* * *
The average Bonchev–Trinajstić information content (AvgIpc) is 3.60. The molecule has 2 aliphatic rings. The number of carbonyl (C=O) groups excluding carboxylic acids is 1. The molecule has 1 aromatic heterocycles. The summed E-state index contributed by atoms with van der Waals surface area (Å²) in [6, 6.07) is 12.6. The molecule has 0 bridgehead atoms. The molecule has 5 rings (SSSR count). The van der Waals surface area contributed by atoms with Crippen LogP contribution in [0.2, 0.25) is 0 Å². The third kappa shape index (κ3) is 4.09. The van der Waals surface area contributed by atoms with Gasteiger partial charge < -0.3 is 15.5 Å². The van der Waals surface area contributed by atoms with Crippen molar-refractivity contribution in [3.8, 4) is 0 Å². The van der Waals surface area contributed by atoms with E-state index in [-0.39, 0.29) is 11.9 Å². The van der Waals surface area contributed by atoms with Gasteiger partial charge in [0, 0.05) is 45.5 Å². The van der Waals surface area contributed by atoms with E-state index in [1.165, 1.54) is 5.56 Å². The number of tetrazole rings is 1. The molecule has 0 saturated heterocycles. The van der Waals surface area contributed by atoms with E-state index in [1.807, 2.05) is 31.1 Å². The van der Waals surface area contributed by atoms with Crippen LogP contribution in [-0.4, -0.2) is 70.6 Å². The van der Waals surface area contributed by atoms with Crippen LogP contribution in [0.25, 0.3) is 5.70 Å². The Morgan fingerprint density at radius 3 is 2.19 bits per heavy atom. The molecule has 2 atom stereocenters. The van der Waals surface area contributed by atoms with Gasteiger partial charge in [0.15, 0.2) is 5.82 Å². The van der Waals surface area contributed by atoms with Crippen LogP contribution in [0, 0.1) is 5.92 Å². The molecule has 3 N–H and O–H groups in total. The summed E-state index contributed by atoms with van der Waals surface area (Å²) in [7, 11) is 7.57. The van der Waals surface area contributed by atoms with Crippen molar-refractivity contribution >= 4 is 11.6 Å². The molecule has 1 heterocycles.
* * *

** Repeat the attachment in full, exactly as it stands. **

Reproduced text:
The average Bonchev–Trinajstić information content (AvgIpc) is 3.60. The molecule has 2 aliphatic rings. The number of carbonyl (C=O) groups excluding carboxylic acids is 1. The molecule has 1 aromatic heterocycles. The summed E-state index contributed by atoms with van der Waals surface area (Å²) in [6, 6.07) is 12.6. The molecule has 0 bridgehead atoms. The molecule has 5 rings (SSSR count). The van der Waals surface area contributed by atoms with Crippen LogP contribution in [0.2, 0.25) is 0 Å². The third kappa shape index (κ3) is 4.09. The van der Waals surface area contributed by atoms with Gasteiger partial charge < -0.3 is 15.5 Å². The van der Waals surface area contributed by atoms with Crippen molar-refractivity contribution in [3.8, 4) is 0 Å². The van der Waals surface area contributed by atoms with E-state index in [-0.39, 0.29) is 11.9 Å². The van der Waals surface area contributed by atoms with Gasteiger partial charge in [0, 0.05) is 45.5 Å². The van der Waals surface area contributed by atoms with E-state index in [1.165, 1.54) is 5.56 Å². The number of tetrazole rings is 1. The molecule has 0 saturated heterocycles. The van der Waals surface area contributed by atoms with E-state index in [1.807, 2.05) is 31.1 Å². The van der Waals surface area contributed by atoms with Crippen LogP contribution in [-0.4, -0.2) is 70.6 Å². The van der Waals surface area contributed by atoms with Crippen LogP contribution in [0.25, 0.3) is 5.70 Å². The Morgan fingerprint density at radius 3 is 2.19 bits per heavy atom. The molecule has 2 atom stereocenters. The van der Waals surface area contributed by atoms with Gasteiger partial charge in [0.15, 0.2) is 5.82 Å². The van der Waals surface area contributed by atoms with Crippen LogP contribution in [0, 0.1) is 5.92 Å². The molecule has 3 N–H and O–H groups in total. The summed E-state index contributed by atoms with van der Waals surface area (Å²) in [7, 11) is 7.57. The van der Waals surface area contributed by atoms with Crippen molar-refractivity contribution >= 4 is 11.6 Å². The molecule has 1 heterocycles.